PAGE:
You’re best known for your use of light, water and space. What’s your fascination with these elements and to what end do you use them?
I came to ephemeral materials because I was interested in proposing that the engaged viewer, the audience or the user of art, and the whole experiential context of that, was as important if not more important than the actual object in art. So my interest in light was in the ability that light has to draw attention to our eyes so that you are both engaged with what you are looking at and at the same time you can be confronted with the actual seeing itself. It’s almost like an introspective activity, where you are both looking at something but you are also looking at the methodology of looking, simultaneously.
You bring together aesthetics, science and ecology. Do you have an environmental agenda?
What we all do has consequences, and therefore the environment is an intrinsic part of our lives. It’s not like you can have an agenda or not have an agenda, no matter how we do it or what we do there will always be consequences. I am very interested to understand how to make our consequences tangible because I often think they are very abstract. The question of energy, for instance, how do I touch energy? The questions, quite literally, asks how does it feel to hold hands with the sun, when it comes to solar power, for instance. That’s why I was curious about developing my Little Sun project, which is very much about an emotional approach to what is energy today. In that way I’m curious about environmental questions in terms of—you could say—almost behavioral psychology ways, like how do we turn what we already know about the climate into how do we see ourselves in regard to the consequences of the climate.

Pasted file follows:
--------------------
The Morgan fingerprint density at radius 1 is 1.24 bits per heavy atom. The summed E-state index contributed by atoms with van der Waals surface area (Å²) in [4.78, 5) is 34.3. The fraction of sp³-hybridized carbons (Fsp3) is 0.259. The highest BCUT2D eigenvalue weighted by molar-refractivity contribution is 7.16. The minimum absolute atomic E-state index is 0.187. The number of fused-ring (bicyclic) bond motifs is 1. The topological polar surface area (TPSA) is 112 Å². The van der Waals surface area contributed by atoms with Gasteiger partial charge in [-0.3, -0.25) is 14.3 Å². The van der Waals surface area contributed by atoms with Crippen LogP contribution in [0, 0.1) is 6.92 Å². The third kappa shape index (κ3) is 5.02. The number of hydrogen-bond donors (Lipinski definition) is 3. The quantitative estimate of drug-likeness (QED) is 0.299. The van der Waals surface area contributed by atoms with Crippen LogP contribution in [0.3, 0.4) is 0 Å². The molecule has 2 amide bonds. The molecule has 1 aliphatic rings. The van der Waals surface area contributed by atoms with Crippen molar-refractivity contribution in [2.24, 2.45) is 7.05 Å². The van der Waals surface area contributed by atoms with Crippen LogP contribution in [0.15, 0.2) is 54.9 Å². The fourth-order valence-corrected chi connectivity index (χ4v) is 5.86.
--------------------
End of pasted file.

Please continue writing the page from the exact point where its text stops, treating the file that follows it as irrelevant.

You work with a variety of media, but do you have one overarching goal in mind or different ones?
I don’t have a very strong sense of thinking narratives or super-narratives overshadowing one another. I see myself as a participant in a dialogue, which can sometimes be a local dialogue or a global dialogue. I’m very much interested in this notion that I contribute with maybe what we could call a sentence and then I hear something back. For me there’s a sort of interactive nature of being a part of the world, which is something that is extremely rewarding to me. Sometimes it’s a slow build, where you say one word and you get an answer in two years, which is as relevant as saying something in a second and getting a response in a second. To that extent I’m interested in how culture actually creates the world, where as sometime I feel that the political sense is very distant from the world. It seems so absurd and strange to see how politicians choose to engage and interact with the world, whereas I think that the way that culture can constitute reality is a much more forthcoming and resilient and hospitable way.